I was astonished to discover I Wish was made five years ago. How have I never come across it or seen it before? It’s a thing of beauty.
Directed by Hirokazu Kore-Eda, the film is a Japanese tale of two young brothers who are forced to live apart in separate towns when their parents’ relationship crumbles, the eldest going to live with his mother and grandparents and the youngest with his father. When one of the boys is told of the wish-granting power created at the exact moment two high speed bullet trains pass one another, he resolves to get his family back together again.
The first thing to be said about I Wish is that it boasts that rarest of things, child actors that really can act and make you forget you’re watching a film or performance. Most child actors, however good they are on most levels, find it impossible to fully shake off their stage school tendencies (think the early Harry Potter films in particular). The young actors playing the two lead roles in I Wish (real life brothers Koki and Ohshiro Maeda) are completely believable and natural.
I haven’t felt this way about a film with children in the lead roles since Stand by Me. That film works so well because the young cast, River Phoenix especially, all give the performances of their lives.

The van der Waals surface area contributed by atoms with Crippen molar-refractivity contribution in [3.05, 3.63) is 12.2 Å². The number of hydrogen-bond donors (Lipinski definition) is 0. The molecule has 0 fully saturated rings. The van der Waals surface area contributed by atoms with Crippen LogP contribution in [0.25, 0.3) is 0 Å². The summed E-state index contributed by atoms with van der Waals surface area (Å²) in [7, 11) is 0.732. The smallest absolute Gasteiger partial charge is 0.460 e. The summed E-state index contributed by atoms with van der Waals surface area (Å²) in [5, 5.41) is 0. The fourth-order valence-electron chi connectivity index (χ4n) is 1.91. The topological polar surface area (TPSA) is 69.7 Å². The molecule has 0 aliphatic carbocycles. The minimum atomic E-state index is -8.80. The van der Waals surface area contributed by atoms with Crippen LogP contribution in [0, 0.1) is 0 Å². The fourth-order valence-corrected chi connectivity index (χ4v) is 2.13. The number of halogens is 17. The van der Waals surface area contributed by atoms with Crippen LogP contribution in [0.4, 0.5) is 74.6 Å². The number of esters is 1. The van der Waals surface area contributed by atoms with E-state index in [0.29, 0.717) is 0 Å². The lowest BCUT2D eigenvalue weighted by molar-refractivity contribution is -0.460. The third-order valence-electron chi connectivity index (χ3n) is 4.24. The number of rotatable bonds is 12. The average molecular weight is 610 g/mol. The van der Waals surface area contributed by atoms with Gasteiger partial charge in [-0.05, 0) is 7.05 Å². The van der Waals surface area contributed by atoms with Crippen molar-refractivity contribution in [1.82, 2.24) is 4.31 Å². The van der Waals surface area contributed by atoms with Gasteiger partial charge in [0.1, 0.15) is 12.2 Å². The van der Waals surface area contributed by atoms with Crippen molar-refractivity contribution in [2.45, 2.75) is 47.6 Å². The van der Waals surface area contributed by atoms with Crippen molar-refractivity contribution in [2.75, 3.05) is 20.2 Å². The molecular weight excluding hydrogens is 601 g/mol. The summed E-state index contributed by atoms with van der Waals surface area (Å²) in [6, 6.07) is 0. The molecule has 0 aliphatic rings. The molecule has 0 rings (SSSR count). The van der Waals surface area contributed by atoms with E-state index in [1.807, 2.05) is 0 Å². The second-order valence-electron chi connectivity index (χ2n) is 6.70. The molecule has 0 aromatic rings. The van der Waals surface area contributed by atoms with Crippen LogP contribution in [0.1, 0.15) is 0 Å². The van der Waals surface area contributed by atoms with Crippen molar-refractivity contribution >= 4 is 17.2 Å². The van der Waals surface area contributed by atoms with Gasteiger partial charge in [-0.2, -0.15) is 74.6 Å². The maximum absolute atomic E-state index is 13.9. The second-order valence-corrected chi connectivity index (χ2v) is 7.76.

While a totally different story set in a different era and culture, I Wish also evokes a similar atmosphere to Stand by Me. There’s a warm, fuzzy feeling of nostalgia for being 12 years old again and running around with your friends, tempered with the realisation – as an outsider looking in - that it won’t be too long before more grown-up responsibilities take over. The last days of innocence.
This is not to say that I Wish is overly sentimental or sickly. Far from it, the entire film is judged to perfection. Indeed, the entire cast, young and old, is equally fantastic. There’s not a dud performance in sight. Other storylines and subplots involving family and friends unfold throughout the film but complement rather than distract from the main storyline – which never feels predictable and keeps you guessing to the end.
The film is a PG but I’m not sure why. Anyone from the age of 9 or 10 will love it. Time to explore Kore-Eda’s back catalogue.